August 10, 2017
On a trek to Buffalo, NY for the GWA: The Association for Garden Communicators 2017 conference, my jaw dropped over color combos with plants beloved by folks in my home town.
Vivid coleus, gigantic hibiscus, and possibly ‘Diamond Frost’ euphorbia resurrected this hell strip. I do wonder: which came first—the speckled magenta gazing ball—or the plants around it? Designing for THE fabulous find accent is pretty much a garden global passion.
In Austin, you’d have to separate sun-loving Rudbeckias from Japanese maples that prefer some shade in our harsh rays, but that’s what depth is all about.
Here, Rudbeckias dot a front yard bed that includes bee balm, yucca, and ‘Autumn Joy’ sedum (or similar!). Buffalo gardener extraordinaire, Jim Charlier, tells me that they make it back fine after below 20° temps, joyously spreading themselves around.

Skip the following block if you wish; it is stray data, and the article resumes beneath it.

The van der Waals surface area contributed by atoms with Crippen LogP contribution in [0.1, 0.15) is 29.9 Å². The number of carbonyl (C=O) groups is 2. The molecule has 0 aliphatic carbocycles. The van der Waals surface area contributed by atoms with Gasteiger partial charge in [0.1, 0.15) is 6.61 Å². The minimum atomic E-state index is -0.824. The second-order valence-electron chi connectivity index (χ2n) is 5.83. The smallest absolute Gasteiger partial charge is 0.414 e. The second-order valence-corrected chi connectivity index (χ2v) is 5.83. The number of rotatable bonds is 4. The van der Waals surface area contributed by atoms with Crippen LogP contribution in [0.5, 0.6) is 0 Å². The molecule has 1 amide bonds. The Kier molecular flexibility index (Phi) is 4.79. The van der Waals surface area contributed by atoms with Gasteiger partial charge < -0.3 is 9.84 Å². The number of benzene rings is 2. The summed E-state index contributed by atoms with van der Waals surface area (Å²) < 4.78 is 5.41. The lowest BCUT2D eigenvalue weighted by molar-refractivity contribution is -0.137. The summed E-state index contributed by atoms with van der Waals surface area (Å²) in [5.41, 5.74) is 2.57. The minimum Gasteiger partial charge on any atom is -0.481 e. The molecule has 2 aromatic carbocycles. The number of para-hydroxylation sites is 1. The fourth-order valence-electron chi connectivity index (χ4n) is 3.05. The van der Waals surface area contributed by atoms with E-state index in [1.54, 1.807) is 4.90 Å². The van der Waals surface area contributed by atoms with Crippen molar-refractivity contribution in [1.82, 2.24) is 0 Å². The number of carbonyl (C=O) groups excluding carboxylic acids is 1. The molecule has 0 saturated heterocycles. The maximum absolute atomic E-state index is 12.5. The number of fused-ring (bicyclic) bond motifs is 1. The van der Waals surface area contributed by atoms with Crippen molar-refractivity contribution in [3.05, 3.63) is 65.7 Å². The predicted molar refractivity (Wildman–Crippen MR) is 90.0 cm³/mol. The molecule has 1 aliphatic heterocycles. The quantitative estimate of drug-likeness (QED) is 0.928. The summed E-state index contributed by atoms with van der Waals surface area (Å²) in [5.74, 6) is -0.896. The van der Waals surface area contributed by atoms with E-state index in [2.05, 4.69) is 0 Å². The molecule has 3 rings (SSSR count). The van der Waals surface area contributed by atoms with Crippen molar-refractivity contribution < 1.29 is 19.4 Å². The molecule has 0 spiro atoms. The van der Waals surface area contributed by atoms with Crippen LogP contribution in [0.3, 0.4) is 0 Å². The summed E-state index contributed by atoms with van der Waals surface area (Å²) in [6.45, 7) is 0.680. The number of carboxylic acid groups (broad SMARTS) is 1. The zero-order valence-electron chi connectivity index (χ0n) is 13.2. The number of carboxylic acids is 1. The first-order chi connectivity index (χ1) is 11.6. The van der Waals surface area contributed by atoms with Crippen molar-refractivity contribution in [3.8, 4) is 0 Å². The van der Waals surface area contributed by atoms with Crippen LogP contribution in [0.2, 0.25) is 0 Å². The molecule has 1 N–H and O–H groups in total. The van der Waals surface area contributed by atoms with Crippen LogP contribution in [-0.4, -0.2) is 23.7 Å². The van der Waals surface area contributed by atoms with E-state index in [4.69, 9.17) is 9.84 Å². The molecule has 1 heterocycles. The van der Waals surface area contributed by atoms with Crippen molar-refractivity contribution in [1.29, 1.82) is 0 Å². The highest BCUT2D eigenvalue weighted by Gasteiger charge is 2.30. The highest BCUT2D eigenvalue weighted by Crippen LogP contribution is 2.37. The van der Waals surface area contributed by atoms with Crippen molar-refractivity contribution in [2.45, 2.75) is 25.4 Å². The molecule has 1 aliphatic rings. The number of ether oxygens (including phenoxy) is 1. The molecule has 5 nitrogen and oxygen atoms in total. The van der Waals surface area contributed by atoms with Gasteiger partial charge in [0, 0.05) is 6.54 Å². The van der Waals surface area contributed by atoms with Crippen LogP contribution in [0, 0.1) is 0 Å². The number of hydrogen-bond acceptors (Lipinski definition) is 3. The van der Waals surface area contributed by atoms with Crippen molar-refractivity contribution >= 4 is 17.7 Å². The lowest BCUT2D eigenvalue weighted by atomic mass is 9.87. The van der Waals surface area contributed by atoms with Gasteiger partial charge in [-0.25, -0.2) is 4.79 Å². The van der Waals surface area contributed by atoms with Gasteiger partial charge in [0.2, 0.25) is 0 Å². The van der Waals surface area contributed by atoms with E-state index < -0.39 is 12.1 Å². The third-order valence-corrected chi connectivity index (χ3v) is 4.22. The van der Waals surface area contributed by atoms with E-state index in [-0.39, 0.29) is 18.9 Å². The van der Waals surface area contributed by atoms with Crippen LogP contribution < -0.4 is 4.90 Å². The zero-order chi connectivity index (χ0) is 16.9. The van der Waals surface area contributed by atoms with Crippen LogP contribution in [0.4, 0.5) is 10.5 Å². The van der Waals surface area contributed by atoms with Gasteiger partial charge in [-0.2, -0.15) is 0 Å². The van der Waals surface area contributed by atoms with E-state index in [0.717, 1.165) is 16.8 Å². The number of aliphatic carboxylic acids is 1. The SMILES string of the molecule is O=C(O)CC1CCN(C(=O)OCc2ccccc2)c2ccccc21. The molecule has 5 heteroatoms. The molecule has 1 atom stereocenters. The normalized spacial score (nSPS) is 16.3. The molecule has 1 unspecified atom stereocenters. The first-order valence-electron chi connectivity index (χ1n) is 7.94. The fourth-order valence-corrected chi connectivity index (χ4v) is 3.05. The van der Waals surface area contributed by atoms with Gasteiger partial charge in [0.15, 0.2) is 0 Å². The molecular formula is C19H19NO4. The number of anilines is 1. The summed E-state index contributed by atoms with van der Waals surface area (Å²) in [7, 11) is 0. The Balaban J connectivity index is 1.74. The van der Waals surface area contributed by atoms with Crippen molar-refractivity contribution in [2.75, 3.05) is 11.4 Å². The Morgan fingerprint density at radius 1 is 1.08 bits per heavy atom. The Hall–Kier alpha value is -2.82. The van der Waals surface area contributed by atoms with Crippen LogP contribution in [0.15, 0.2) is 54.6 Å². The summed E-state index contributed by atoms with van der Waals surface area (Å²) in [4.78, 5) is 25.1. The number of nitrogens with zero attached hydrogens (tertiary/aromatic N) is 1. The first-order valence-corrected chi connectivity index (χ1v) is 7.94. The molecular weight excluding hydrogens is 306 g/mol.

I’ll tell you more about Jim’s darling garden with Harry Potter fun in a future blog, but read all about it right now in This Old House online.
In the narrow lots of these late 1800s Victorian homes, gardeners make the most of every inch, including that oft-ignored utility stretch between houses. This used to be a plain old driveway.
Clustering plants for dramatic effect is universal.
The super big deal here? This gardener is color blind! Coleus, salvias and gomphrena harmonize in vivid and soft hues, strengthened by contrasting shape and form.
While we duck inside in summer, Buffalo gardeners head outside. This gardener tucked in conversation nooks for one-on-one or sedum-adorned round table chat.
Here’s what the best dressed manikins are wearing this summer. Remember, this guy is color blind!
Neighbors are truly connected in these rejuvenated sections of Buffalo. Instead of fighting boundary lines, these gardeners connect them, building most charming relationships.
I only got to see a few gardens, but we can all visit over 400 of them next summer on the Garden Walk Buffalo
Thanks for stopping by! Linda